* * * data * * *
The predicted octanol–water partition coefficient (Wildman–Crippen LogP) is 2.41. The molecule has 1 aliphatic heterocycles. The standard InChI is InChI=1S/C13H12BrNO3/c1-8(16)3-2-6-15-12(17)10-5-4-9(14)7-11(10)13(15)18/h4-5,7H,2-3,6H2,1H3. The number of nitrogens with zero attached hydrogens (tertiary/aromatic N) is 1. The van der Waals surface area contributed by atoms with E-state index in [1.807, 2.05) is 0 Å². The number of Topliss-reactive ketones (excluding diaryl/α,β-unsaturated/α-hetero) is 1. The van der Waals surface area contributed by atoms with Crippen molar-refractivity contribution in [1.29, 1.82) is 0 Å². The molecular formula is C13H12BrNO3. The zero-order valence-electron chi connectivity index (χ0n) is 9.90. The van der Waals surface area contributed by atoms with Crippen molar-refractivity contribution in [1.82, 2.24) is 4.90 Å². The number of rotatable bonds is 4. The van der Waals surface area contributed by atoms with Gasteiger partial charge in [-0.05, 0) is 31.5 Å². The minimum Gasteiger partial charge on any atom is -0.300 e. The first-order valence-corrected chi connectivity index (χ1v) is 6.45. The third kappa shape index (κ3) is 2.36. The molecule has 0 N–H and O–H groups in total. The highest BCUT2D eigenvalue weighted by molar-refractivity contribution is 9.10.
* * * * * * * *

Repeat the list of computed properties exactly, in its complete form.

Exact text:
The predicted octanol–water partition coefficient (Wildman–Crippen LogP) is 2.41. The molecule has 1 aliphatic heterocycles. The standard InChI is InChI=1S/C13H12BrNO3/c1-8(16)3-2-6-15-12(17)10-5-4-9(14)7-11(10)13(15)18/h4-5,7H,2-3,6H2,1H3. The number of nitrogens with zero attached hydrogens (tertiary/aromatic N) is 1. The van der Waals surface area contributed by atoms with E-state index in [1.807, 2.05) is 0 Å². The number of Topliss-reactive ketones (excluding diaryl/α,β-unsaturated/α-hetero) is 1. The van der Waals surface area contributed by atoms with Crippen molar-refractivity contribution in [1.29, 1.82) is 0 Å². The molecular formula is C13H12BrNO3. The zero-order valence-electron chi connectivity index (χ0n) is 9.90. The van der Waals surface area contributed by atoms with Crippen molar-refractivity contribution in [1.82, 2.24) is 4.90 Å². The number of rotatable bonds is 4. The van der Waals surface area contributed by atoms with Gasteiger partial charge in [-0.05, 0) is 31.5 Å². The minimum Gasteiger partial charge on any atom is -0.300 e. The first-order valence-corrected chi connectivity index (χ1v) is 6.45. The third kappa shape index (κ3) is 2.36. The molecule has 0 N–H and O–H groups in total. The highest BCUT2D eigenvalue weighted by molar-refractivity contribution is 9.10.